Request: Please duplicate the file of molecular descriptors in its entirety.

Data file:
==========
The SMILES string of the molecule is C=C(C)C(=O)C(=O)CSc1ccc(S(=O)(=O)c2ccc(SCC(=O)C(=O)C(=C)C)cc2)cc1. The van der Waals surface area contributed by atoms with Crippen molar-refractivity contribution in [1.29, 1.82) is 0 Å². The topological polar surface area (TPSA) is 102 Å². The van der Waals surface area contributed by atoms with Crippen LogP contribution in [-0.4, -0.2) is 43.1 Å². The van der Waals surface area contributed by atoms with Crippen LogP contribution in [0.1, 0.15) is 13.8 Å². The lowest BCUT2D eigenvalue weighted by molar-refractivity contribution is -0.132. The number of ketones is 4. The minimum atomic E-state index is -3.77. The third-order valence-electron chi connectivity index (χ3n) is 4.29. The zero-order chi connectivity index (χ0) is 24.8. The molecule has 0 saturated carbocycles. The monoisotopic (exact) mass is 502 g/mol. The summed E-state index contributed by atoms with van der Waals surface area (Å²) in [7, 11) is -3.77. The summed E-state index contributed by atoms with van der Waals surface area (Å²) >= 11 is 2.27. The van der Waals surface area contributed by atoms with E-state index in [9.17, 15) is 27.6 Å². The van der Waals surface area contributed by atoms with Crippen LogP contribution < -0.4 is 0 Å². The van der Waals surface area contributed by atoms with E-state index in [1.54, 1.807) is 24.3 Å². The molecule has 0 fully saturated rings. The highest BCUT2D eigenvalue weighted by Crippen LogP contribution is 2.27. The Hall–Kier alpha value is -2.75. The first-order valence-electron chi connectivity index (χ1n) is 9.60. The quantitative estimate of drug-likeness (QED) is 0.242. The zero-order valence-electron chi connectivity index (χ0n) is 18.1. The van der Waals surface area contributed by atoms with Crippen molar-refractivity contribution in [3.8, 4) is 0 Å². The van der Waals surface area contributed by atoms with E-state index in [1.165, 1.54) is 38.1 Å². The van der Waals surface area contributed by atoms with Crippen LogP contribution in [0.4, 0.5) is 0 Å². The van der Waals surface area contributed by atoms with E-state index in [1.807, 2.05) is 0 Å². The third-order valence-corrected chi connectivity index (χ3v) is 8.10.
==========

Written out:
The SMILES string of the molecule is C=C(C)C(=O)C(=O)CSc1ccc(S(=O)(=O)c2ccc(SCC(=O)C(=O)C(=C)C)cc2)cc1. The van der Waals surface area contributed by atoms with Crippen molar-refractivity contribution in [1.29, 1.82) is 0 Å². The topological polar surface area (TPSA) is 102 Å². The van der Waals surface area contributed by atoms with Crippen LogP contribution in [-0.4, -0.2) is 43.1 Å². The van der Waals surface area contributed by atoms with Crippen LogP contribution in [0.1, 0.15) is 13.8 Å². The lowest BCUT2D eigenvalue weighted by molar-refractivity contribution is -0.132. The number of ketones is 4. The minimum atomic E-state index is -3.77. The third-order valence-electron chi connectivity index (χ3n) is 4.29. The zero-order chi connectivity index (χ0) is 24.8. The molecule has 0 saturated carbocycles. The monoisotopic (exact) mass is 502 g/mol. The summed E-state index contributed by atoms with van der Waals surface area (Å²) in [7, 11) is -3.77. The summed E-state index contributed by atoms with van der Waals surface area (Å²) >= 11 is 2.27. The van der Waals surface area contributed by atoms with E-state index in [9.17, 15) is 27.6 Å². The van der Waals surface area contributed by atoms with Crippen LogP contribution < -0.4 is 0 Å². The van der Waals surface area contributed by atoms with E-state index in [1.54, 1.807) is 24.3 Å². The molecule has 0 fully saturated rings. The highest BCUT2D eigenvalue weighted by Crippen LogP contribution is 2.27. The Hall–Kier alpha value is -2.75. The first-order valence-electron chi connectivity index (χ1n) is 9.60. The quantitative estimate of drug-likeness (QED) is 0.242. The zero-order valence-electron chi connectivity index (χ0n) is 18.1. The van der Waals surface area contributed by atoms with Crippen molar-refractivity contribution in [3.8, 4) is 0 Å². The van der Waals surface area contributed by atoms with E-state index in [1.165, 1.54) is 38.1 Å². The van der Waals surface area contributed by atoms with Crippen LogP contribution in [0.4, 0.5) is 0 Å². The van der Waals surface area contributed by atoms with E-state index in [1.807, 2.05) is 0 Å². The third-order valence-corrected chi connectivity index (χ3v) is 8.10.